But it will always get someone talking.
Is that a success or a failure or a gray area?
There is no basketball and there is no hoop.

Anonymous said...

The "failure" would occur in the rehearsal process, and it would happen when an actor makes a choice. the bolder the choice the bigger the potential for failure.

As a hypothetical. scene calls for an actor to be sad. Actor decides that this character processes sadness by masking their feelings and decides to laugh through the scene. Director decides that although a strong (maybe even a brilliant choice) it doesn't work in context and asks actor to cry instead. The actor has "failed" in a sense but the play improves because of it. The actor learns a little more about the director's vision, the director learns more about how the actor perceives the character, and the moment in question becomes defined.

"Failure" is a part of the process.

Anonymous said...

This is indeed an interesting conversation. I have directed a few plays. I have even acted in a few. I think success and failure play a part in art...at least they do for me. I believe in the art of failure. I love when collaboration collides with creativity and the result is beautiful failure...it means there has been some risk involved. I like the risk taking in the room. What are the stakes and how do we raise them? Are we telling the story to it's full potential? Are we considerate of every detail?
Theatre is never perfect, though I personally have striven to attain it...I always fail, and sometimes it doesn't matter because the failure is a success.
Perhaps failure and success are subjective...like a play...or a performance.
At the end of the day, I just feel blessed that I get to do what I love.
Antonio Sonera

Anonymous said...

"Director decides that although a strong (maybe even a brilliant choice) it doesn't work in context and asks actor to cry instead. The actor has "failed" in a sense but the play improves because of it."

it is all a matter of semantics at this point -- i would not label it a failure at all but a building block.

as for reaching for "perfection"
there simply is no such thing in the world of art.
unless you allow that things are perfect by virtue of their flaws.

Anonymous said...

There may be no perfection, but there can be reaching for it. I know you agree with this, but your comment was written in such a way that it could be read differently . . . as are too many comments on this blog.

Anonymous said...

Hey, I'm just happy that Wade McCollum has moved on from Portland. I was VERY tired of seeing HIM in every show! Very overrated. AND, I even worked with him on 2 shows.

Anonymous said...

Wow.

Whoever you are, I hope I never work with YOU on a show.

You're like some kind of traitor.

Anonymous said...

You probably already have! I work a lot in this town.

Anonymous said...

Better keep safe behind that anonymous then, or that might change.

Anonymous said...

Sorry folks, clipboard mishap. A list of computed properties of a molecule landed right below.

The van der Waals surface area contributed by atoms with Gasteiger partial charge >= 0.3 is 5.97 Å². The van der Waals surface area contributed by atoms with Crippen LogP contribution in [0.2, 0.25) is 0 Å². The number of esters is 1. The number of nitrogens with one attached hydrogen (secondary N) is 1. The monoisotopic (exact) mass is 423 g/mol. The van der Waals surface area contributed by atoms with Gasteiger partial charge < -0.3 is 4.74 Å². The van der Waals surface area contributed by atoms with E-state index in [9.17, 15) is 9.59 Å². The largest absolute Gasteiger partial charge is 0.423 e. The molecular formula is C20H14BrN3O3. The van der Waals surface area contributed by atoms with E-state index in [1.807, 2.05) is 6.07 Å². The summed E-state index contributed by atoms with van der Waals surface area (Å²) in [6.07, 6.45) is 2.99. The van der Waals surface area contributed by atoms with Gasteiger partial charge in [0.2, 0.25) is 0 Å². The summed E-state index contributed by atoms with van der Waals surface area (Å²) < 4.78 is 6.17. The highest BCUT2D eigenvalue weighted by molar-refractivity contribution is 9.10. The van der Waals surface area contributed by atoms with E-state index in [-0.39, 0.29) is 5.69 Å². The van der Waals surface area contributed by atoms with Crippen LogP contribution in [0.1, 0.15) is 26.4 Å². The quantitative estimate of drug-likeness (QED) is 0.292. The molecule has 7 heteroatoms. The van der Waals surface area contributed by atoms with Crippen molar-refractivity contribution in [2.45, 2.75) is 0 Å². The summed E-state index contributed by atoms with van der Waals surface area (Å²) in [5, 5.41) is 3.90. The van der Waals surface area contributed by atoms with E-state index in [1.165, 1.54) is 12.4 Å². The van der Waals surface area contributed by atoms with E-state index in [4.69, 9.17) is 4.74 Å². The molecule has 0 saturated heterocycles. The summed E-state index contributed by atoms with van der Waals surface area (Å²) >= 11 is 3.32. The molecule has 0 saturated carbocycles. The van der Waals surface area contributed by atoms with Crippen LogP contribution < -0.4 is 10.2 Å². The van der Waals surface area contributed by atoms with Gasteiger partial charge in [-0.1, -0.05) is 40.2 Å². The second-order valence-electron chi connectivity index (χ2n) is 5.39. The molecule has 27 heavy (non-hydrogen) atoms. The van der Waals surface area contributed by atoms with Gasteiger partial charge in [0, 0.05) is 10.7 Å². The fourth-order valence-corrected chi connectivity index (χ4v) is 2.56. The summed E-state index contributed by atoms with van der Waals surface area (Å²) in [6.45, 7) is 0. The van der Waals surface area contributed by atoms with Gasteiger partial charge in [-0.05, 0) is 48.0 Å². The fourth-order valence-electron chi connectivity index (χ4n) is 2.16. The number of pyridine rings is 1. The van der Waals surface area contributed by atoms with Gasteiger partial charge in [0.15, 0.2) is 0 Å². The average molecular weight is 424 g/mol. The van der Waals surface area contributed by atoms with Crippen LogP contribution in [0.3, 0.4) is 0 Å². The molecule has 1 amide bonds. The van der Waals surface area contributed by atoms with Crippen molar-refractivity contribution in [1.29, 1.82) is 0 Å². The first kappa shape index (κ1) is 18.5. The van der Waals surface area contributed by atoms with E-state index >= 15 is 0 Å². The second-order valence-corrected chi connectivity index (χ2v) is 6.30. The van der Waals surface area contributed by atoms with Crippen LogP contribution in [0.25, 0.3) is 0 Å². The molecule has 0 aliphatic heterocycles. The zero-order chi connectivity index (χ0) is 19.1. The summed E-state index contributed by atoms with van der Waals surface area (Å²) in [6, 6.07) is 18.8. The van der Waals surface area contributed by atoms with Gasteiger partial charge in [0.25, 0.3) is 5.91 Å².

previuos anon-

this is WHY we post anon. why YOU just did!

most people in this town argue their points so moronically.

you deserve each other.

asta

Anonymous said...

No, you aren't paying attention.

I never said that wasn't why we all post anonymously. Of course it is.

I was just pointing out that Anon 7:28 is not a very good castmate, and that if people knew that, he/she wouldn't work as often as he/she claims to do.

Anonymous said...

and just what exactly is a good cast mate? is it someone who never has a wicked thought about a fellow cast mate or director? or for that matter boyfriend or sibling or even a person we're tryng to help?

we all have these thoughts and i am paying attention. you on the other hand seem afraid of something. maybe its fear of letting your ugly side play.

i believe its our ugly side, the darker thoughts that you object to, that provides the contrast necessary for a fully formed characterization.

Anonymous said...

well said

Anonymous said...

Wow...95% of these posts really don't talk about this show at all.

Anonymous said...

well that says something about the show then doesn't it?

Anonymous said...

There is a pretty big difference between having a wicked thought and airing that thought in a public forum while hiding behind a cloak of anonymity.

Just judgin'.

Anonymous said...

i guess what it comes down to is this:
when we agree with someone, we really don't care if we agree 100% with their choice of forum.
when we don't agree, we will get a hernia trying to point out all the things they did "wrong"
let it rest dude.
let it go.

Anonymous said...

I have nothing against the actor personally, but I just thought that the caricature of the woman with OCD was slightly insulting. I just say this because I have and am medicated for OCD myself. I just found it distasteful because it seemed as if the "disorder" was played out for the purpose of getting laughs rather than being portrayed in a more accurate way.

Just a thought.

Anonymous said...

Sorry what did you all say????
I was "DISTRACTED"

Mel